Autos

Tata Motors' Troubles Go Well Beyond Top Exec's Shocking Death


Karl Slym, managing director of Tata Motors speaks during an event in Pune, India, on June 19

Photograph by Dhiraj Singh/Bloomberg

Karl Slym, managing director of Tata Motors speaks during an event in Pune, India, on June 19

India’s biggest automaker suffered a major loss on Sunday with the death of Managing Director Karl Slym, head of Tata Motors’ domestic operations. He fell to his death at the Shangri-La Hotel in Bangkok, where he was attending a company meeting, and police are investigating the case as an apparent suicide.

The death of Slym, who was 51, comes at a time when Tata Motors (TTM) is struggling to reverse a slide in India. Sales at home plunged 42 percent in December and dropped 31 percent for the year, the company announced on Jan. 3. Overseas performance slumped, too, although foreign markets weren’t as weak as domestic sales. Tata Motors exports fell 27 percent in December and 8 percent for all of 2013.

There wasn’t much Slym, a General Motors veteran who joined the Indian company in 2012, could do about the biggest problem Tata Motors faces: the sorry state of the Indian economy. The central bank and government have been waging a long fight against inflation, with little to show for it, and consumer prices jumped more than 11 percent in November. Since taking over in September, Reserve Bank of India Governor Raghuram Rajan has raised the benchmark interest rate 50 basis points, to 7.75 percent.

While inflation is still galloping ahead, the accompanying high interest rates have hurt demand for autos. “Car sales have cracked,” Dipen Sheth, head of institutional research at HDFC Securities (HDB), told Bloomberg News earlier this month after Tata Motors reported its latest batch of underwhelming sales numbers. Added Ronak Sarda, an analyst at Emkay Global Financial Services (EMKAY:IN): “Tata Motors is not generating anything positive in India.”

And there’s little reason to be optimistic about a breakthrough soon. “Going ahead, we expect headwinds in Tata Motors standalone business to continue in the near term due,” Mumbai-based Angel Broking analyst Yaresh Kothari wrote in a report published Jan. 16, with India’s weak macroeconomic environment continuing to put downward pressure on sales.

Tata executives must be especially disappointed by the sorry performance of what was supposed to be their star, the Nano, which was launched in 2008 as the world’s cheapest car (priced at less than $3,000). A favorite of Ratan Tata, who retired as Tata Group chairman in 2012, the Nano Tata was going to put India on the map as an innovator in design for customers at the bottom of the pyramid. Around the time of the car’s launch, this magazine hailed the creation and design of the Nano as a tale of “innovation and ingenuity.”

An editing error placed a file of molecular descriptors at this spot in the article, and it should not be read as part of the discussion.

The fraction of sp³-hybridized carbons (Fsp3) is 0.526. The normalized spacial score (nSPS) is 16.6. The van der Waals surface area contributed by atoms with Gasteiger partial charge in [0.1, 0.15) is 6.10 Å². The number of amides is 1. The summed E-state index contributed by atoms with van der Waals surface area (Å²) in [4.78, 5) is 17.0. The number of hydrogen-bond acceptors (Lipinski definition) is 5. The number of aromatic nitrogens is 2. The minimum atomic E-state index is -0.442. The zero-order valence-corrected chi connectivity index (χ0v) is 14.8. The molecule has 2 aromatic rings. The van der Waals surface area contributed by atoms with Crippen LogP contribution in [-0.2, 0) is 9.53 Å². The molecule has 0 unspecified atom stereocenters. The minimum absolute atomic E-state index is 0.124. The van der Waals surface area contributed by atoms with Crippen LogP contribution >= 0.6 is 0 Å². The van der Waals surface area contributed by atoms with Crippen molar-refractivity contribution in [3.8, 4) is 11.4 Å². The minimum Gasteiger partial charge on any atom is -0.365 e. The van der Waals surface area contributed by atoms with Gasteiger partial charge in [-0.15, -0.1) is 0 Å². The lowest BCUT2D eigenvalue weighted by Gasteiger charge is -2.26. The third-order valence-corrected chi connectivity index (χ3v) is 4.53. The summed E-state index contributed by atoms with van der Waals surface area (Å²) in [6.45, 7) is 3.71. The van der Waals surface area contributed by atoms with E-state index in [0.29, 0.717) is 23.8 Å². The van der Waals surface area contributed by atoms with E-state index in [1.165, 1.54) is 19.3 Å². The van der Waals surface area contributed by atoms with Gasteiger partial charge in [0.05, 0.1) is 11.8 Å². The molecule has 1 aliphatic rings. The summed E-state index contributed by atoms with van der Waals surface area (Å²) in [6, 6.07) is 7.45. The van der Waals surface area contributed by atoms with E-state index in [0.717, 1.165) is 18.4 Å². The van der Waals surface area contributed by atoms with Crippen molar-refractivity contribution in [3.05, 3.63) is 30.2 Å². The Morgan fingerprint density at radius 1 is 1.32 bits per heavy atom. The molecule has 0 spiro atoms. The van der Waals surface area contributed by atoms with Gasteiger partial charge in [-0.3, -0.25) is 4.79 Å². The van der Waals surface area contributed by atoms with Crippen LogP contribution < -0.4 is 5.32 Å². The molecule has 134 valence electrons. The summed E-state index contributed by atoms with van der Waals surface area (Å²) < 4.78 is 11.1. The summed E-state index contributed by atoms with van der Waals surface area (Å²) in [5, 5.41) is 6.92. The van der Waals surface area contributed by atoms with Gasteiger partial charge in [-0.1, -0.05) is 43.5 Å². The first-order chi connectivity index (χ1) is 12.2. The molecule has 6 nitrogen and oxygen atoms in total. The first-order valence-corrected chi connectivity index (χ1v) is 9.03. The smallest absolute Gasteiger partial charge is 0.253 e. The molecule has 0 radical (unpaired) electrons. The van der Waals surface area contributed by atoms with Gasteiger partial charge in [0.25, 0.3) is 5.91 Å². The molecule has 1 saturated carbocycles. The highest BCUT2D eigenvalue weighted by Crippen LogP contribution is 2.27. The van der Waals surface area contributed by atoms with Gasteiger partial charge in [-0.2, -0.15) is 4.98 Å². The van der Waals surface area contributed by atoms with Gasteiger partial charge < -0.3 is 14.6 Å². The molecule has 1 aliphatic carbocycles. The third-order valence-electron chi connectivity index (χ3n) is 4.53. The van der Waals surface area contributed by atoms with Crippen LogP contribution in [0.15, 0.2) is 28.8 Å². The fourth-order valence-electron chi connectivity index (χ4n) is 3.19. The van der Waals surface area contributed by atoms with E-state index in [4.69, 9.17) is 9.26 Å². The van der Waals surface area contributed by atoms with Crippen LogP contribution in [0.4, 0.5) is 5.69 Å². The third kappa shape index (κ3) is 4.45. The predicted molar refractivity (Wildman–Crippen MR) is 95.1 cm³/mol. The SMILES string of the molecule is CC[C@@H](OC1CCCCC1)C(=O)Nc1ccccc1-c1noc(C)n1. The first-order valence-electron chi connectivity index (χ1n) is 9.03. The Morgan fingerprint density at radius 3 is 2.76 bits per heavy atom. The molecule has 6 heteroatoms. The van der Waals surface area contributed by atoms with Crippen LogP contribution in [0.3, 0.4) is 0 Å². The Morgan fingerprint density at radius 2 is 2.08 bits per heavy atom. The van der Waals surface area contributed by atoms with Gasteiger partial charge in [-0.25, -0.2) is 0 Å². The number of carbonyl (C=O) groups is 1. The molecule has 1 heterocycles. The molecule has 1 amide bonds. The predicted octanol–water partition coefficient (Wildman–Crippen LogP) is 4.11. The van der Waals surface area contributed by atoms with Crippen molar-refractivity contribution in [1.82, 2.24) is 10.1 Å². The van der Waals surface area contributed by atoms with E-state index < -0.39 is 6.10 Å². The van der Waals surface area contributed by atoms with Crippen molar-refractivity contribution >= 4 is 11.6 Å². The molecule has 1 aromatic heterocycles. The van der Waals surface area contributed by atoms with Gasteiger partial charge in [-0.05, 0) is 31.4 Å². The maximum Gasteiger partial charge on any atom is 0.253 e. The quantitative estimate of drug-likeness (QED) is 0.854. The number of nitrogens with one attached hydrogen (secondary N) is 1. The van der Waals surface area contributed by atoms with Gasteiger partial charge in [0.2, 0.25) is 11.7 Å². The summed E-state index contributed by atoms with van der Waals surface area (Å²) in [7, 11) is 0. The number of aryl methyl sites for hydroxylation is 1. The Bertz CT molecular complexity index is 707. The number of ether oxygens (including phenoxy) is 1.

Unfortunately for Tata, not many lower-income Indians were interested in buying an innovative and ingenious car if it was shaped like an egg and had an unfortunate track record of bursting into flames. Sales of the tiny car cratered.

The Nano hasn’t lived up to expectations at home, but it does have a fan in Hamid Karzai. Tata Motors should make Afghanistan a priority, according to the Afghan president. “Tata would do very well with the Nano, its motorbikes, and other brands,” he said last month during a visit to the Indian city of Pune.

Slym, who came to Tata well after the Nano was already a flop, wasn’t responsible for the car’s failures but seemed keen on salvaging the People’s Car. Slym told Bloomberg about plans for new versions of the Nano last February. More recently, he said reception for the new hatchback, the Nano Twist, was “euphoric.”

Maybe there are suddenly Nano enthusiasts out there, but for now the only good news for Tata Motors is coming from the part of the company not even under Slym’s direction—the Jaguar Land Rover division. The luxury vehicle business acquired from Ford in 2008 for $2.5 billion enjoyed a banner year in 2013, with sales increasing 19 percent to a record 425,000 vehicles, the company announced on Jan. 12. And Jaguar Land Rover is expanding. In early December, the division inked a deal for a $392 million factory in Brazil that on scheduled completion in 2016 will have annual production capacity of 24,000 cars. With the India business slumping, Tata Motors will need to keep selling more of those Jaguars and Land Rovers.

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Einhorn is Asia regional editor in Bloomberg Businessweek’s Hong Kong bureau. Follow him on Twitter @BruceEinhorn.

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  • TTM
    (Tata Motors Ltd)
    • $47.56 USD
    • 0.85
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    (HDFC Bank Ltd)
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